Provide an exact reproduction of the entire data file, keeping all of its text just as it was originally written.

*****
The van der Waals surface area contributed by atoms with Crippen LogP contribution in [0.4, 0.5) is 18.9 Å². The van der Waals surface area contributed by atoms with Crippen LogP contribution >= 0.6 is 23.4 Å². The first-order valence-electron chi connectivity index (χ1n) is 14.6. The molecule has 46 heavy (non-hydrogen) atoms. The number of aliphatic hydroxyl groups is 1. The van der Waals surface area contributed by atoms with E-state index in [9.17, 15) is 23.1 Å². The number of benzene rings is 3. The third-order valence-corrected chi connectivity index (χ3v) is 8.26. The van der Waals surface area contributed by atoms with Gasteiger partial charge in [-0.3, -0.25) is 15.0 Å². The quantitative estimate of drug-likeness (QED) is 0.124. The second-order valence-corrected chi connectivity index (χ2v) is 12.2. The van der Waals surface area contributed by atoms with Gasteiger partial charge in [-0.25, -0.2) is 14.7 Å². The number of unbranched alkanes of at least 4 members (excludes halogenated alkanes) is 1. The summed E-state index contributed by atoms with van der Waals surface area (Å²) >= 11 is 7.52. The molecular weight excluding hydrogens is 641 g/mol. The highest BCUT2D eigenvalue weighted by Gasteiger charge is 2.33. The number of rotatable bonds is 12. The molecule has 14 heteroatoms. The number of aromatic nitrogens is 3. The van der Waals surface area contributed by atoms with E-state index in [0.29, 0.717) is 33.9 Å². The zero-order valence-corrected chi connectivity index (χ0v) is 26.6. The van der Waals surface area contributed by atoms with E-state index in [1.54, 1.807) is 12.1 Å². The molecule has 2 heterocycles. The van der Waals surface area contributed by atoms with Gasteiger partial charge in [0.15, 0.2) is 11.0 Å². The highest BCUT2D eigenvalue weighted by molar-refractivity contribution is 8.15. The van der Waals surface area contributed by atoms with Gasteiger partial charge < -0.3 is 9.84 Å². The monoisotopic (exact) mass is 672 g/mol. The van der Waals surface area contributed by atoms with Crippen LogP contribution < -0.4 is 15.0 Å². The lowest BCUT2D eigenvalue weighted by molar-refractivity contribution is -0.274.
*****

The van der Waals surface area contributed by atoms with Crippen LogP contribution in [0.4, 0.5) is 18.9 Å². The van der Waals surface area contributed by atoms with Crippen LogP contribution >= 0.6 is 23.4 Å². The first-order valence-electron chi connectivity index (χ1n) is 14.6. The molecule has 46 heavy (non-hydrogen) atoms. The number of aliphatic hydroxyl groups is 1. The van der Waals surface area contributed by atoms with E-state index in [9.17, 15) is 23.1 Å². The number of benzene rings is 3. The third-order valence-corrected chi connectivity index (χ3v) is 8.26. The van der Waals surface area contributed by atoms with Gasteiger partial charge in [-0.3, -0.25) is 15.0 Å². The quantitative estimate of drug-likeness (QED) is 0.124. The second-order valence-corrected chi connectivity index (χ2v) is 12.2. The van der Waals surface area contributed by atoms with Gasteiger partial charge in [-0.25, -0.2) is 14.7 Å². The number of unbranched alkanes of at least 4 members (excludes halogenated alkanes) is 1. The summed E-state index contributed by atoms with van der Waals surface area (Å²) >= 11 is 7.52. The molecular weight excluding hydrogens is 641 g/mol. The highest BCUT2D eigenvalue weighted by Gasteiger charge is 2.33. The number of rotatable bonds is 12. The molecule has 14 heteroatoms. The number of aromatic nitrogens is 3. The van der Waals surface area contributed by atoms with E-state index in [0.29, 0.717) is 33.9 Å². The zero-order valence-corrected chi connectivity index (χ0v) is 26.6. The van der Waals surface area contributed by atoms with E-state index in [1.54, 1.807) is 12.1 Å². The molecule has 2 heterocycles. The van der Waals surface area contributed by atoms with Gasteiger partial charge in [0.15, 0.2) is 11.0 Å². The highest BCUT2D eigenvalue weighted by molar-refractivity contribution is 8.15. The van der Waals surface area contributed by atoms with Gasteiger partial charge < -0.3 is 9.84 Å². The monoisotopic (exact) mass is 672 g/mol. The van der Waals surface area contributed by atoms with Crippen LogP contribution < -0.4 is 15.0 Å². The lowest BCUT2D eigenvalue weighted by molar-refractivity contribution is -0.274.